Flipped Classroom

While the flipped classroom model has gained popularity in general educational circles for the past decade, it has not yet been explored systematically for use in Jewish studies. Teachers in a flipped classroom assign short, recorded presentations for students to view on their home computers. Then, in the classroom, they review, process, apply, and expand their understanding of these materials, while actively facilitated by the teacher.  This enables students to become more actively engaged in their own learning and educators to both meet the different needs of students and individually tailor lessons.

The Lookstein Center, thanks to support from the Commission on Jewish Identity and Renewal (COJIR) of the UJA-Federation of New York, is creating an ever-expanding cadre of New York area professionals equipped with new tools, as well as developing a community of practitioners with a central repository for Jewish studies “flipped” lessons.  For more information, contact Esther Feldman.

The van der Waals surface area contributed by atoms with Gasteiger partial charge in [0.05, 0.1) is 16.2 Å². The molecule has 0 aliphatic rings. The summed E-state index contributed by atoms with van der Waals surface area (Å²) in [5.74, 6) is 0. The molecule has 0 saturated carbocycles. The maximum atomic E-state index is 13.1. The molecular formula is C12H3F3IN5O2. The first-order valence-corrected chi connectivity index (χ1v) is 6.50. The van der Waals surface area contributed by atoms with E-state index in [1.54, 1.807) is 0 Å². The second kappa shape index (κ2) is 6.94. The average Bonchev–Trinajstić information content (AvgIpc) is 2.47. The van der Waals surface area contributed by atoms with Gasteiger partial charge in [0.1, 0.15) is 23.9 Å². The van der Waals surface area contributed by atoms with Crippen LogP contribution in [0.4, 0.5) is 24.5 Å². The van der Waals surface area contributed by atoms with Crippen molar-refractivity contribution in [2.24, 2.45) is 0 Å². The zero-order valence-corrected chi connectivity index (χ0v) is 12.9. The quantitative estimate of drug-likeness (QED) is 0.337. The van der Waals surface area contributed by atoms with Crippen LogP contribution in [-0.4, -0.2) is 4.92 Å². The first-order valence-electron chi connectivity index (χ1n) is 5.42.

comic upside down on skateboard

Click here to see our “Flipped Videos.”

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    Bar Ilan University
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